Arrived in Yangon in the early evening. The first thing we noticed was that there are no tuk tuks on the road and there is almost no honking anywhere. The second thing we notice is that some cars have the steering wheel on the left side and some have them on the right side. It is totally random! I’m not sure but I think that this might be the only place on earth that has this. Given that cars were only introduced to Burmese roads two years ago, I think they’re still trying to decide which to use.
We checked into a hostel in downtown Yangon and settle into our windowless, mothball smelling room. No matter, we had other fish to fry. We headed out to a restaurant that I read about on a blog that features food from the Shan region, the largest state in Burma. They are known for their noodle soups. Walking around downtown is thrilling and everywhere we look there is action. After dinner we walked a few blocks until we saw a cart selling fresh fermented green tea salad, a Burmese specialty. It was made for us right before our eyes and while eating it we decide that we love Burmese food! I also see a lot of indian food on the street. Samosas, dosas and pan (an indian treat made of various spices wrapped in a betel leaf) are everywhere.
Before we came I read online that Burmese food can be easy for vegetarians if you use one special word, thatalo, which literally means lifeless. I feel so fortunate to have this special word because, if they know what you are asking for, most restaurants are more than happy to accommodate you and it is fairly easy to make their dishes without meat. At this point, I should mention that Burma has the best tofu in the world. Instead of soybean, it is made from chickpea and turmeric. There are also a lot of salads; green papaya, tofu, pennywort (a special green leaf I’ve only seen in Burma) and, of course, green tea.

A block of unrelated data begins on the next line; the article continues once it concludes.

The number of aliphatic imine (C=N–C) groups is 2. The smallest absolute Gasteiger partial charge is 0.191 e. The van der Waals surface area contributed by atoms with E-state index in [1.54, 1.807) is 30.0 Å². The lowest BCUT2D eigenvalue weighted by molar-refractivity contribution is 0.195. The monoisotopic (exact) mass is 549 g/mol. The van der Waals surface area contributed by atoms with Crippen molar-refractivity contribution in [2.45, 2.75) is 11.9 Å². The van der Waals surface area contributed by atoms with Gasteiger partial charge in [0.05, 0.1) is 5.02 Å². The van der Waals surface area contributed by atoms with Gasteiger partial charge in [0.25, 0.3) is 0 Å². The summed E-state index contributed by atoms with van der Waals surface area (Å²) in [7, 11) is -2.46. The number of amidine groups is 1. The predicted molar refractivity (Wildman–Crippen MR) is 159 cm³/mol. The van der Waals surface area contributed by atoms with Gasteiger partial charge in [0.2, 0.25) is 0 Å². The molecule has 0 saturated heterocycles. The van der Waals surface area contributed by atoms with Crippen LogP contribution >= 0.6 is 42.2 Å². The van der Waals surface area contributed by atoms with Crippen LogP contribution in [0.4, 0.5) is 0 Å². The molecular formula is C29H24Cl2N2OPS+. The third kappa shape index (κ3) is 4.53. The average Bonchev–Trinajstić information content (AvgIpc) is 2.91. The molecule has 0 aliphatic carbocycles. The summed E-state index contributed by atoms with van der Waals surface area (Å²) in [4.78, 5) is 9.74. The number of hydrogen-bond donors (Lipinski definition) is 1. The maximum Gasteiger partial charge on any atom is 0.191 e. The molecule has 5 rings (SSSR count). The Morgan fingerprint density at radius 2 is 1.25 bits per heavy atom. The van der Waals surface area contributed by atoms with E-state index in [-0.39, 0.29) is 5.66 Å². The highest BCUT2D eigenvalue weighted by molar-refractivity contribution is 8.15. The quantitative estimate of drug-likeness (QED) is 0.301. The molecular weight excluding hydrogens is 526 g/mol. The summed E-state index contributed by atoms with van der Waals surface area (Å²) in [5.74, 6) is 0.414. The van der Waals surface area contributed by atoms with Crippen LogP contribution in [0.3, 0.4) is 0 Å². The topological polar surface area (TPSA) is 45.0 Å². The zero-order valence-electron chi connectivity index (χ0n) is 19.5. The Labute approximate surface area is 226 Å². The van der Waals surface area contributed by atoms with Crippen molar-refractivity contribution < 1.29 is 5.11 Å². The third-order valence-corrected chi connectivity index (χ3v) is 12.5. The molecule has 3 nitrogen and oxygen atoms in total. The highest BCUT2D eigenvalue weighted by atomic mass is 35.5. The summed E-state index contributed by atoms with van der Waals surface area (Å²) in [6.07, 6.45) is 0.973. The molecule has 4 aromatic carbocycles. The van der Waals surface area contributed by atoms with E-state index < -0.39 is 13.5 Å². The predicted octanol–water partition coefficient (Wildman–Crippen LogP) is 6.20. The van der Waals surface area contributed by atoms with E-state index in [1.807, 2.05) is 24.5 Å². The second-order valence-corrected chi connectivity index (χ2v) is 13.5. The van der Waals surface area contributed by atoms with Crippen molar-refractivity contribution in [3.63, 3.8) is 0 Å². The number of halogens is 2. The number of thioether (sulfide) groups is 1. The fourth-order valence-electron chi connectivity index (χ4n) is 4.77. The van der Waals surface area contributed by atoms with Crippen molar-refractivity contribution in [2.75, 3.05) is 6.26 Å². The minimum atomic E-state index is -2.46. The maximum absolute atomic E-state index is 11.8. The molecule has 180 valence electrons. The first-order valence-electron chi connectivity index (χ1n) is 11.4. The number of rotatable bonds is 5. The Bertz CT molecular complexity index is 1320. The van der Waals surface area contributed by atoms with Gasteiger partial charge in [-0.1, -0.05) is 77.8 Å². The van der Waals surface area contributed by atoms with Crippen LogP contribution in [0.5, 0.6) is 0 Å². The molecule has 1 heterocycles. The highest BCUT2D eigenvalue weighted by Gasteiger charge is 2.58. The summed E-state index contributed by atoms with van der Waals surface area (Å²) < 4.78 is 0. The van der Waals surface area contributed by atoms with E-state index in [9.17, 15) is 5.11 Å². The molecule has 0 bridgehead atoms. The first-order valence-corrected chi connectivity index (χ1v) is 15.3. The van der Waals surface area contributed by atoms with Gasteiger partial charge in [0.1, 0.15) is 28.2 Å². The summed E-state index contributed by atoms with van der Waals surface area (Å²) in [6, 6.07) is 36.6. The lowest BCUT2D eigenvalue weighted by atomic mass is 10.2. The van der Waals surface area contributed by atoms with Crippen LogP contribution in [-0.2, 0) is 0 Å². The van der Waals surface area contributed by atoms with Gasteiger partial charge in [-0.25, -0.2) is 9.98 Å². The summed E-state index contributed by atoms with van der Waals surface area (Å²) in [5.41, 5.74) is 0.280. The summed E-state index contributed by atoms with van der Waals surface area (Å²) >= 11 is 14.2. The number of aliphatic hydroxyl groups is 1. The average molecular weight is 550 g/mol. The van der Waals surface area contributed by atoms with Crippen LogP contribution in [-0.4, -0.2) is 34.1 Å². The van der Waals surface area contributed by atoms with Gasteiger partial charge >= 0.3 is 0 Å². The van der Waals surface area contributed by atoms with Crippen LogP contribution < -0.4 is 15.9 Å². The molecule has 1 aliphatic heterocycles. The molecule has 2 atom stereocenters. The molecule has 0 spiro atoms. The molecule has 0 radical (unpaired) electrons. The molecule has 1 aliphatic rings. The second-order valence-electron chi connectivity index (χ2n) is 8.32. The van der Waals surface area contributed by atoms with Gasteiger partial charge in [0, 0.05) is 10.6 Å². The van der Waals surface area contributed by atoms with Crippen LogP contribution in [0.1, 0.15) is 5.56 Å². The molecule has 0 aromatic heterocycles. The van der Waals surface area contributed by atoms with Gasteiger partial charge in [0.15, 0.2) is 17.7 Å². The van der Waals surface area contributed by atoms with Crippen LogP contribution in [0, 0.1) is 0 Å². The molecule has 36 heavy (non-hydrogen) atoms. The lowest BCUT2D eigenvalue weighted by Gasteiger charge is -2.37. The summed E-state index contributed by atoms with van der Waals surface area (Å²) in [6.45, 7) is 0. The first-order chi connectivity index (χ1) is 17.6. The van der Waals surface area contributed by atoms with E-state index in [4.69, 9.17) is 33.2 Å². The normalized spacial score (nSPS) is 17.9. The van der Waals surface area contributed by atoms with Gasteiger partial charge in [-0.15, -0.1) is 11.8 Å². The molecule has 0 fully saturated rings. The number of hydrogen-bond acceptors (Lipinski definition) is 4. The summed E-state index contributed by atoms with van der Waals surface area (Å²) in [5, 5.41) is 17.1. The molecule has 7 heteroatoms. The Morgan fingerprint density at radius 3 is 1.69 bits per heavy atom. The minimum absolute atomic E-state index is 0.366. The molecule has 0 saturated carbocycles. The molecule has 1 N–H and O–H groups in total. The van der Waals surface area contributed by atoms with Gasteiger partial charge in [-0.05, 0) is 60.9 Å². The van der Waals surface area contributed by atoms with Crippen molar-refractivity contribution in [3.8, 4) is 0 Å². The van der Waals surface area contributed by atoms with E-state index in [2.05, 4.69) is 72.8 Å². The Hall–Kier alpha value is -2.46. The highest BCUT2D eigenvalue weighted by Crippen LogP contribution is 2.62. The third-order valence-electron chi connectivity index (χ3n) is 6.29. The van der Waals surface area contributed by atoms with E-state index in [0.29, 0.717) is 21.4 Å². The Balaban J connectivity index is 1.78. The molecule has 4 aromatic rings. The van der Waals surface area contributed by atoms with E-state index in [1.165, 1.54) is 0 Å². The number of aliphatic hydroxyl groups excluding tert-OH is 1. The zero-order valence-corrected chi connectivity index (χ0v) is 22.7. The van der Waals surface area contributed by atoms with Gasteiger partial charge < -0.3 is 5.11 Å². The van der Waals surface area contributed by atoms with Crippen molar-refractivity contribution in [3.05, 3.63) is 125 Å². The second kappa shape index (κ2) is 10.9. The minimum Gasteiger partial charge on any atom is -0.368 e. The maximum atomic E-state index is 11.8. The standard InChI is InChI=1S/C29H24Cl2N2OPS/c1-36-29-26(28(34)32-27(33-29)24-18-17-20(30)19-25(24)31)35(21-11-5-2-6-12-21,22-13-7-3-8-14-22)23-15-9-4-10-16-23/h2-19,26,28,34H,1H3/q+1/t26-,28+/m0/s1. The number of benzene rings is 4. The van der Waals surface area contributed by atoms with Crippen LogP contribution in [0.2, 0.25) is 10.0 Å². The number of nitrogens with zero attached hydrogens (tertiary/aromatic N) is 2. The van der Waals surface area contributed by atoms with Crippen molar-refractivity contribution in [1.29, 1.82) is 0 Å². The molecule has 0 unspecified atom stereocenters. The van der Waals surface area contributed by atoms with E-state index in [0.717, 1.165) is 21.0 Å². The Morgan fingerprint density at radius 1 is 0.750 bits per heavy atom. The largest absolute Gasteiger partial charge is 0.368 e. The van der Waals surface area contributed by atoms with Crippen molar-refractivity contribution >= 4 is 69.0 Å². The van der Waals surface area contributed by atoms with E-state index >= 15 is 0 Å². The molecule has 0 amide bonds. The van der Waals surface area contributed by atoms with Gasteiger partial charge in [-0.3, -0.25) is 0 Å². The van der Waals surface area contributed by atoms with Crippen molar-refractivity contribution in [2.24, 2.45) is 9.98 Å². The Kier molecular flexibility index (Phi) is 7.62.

The next day we met up with Rahul’s son, Rohan and friend, Jill, who arrived late in the night. After lunch we went to Shwedagon pagoda, the oldest and largest pagoda in the world. It is huge.
It is also very hot. Since you must take your shoes off (including socks!) at any and all pagodas we found it hard to walk in some places without getting crispy feet. I was struck at how many people just hung out there, praying and picnicing and just soaking in the scene. We saw a few more pagodas on our walk. Our favorite one was almost entirely made of mirrors. It was dazzling.
It had a shrine dedicated to every day of the week. We would soon find out that astrology plays an important part in the lives of the Burmese and of day you were born was quite significant. I was born on a Sunday which I was told is the day of the Garuda.
That night we met the others in our tour group with whom we would spend the next two weeks. A group of sixteen, it was made up of Australians, Irish, swiss, Dutch and two Americans in addition to our group of four. Our group leader is a Burmese man named Lewis.
Next day we headed out on a twenty hour train ride. If you are wondering what it is like to be on a twenty hour train ride watch the Anthony Bourdain Burma episode and you’ll pretty much get the idea.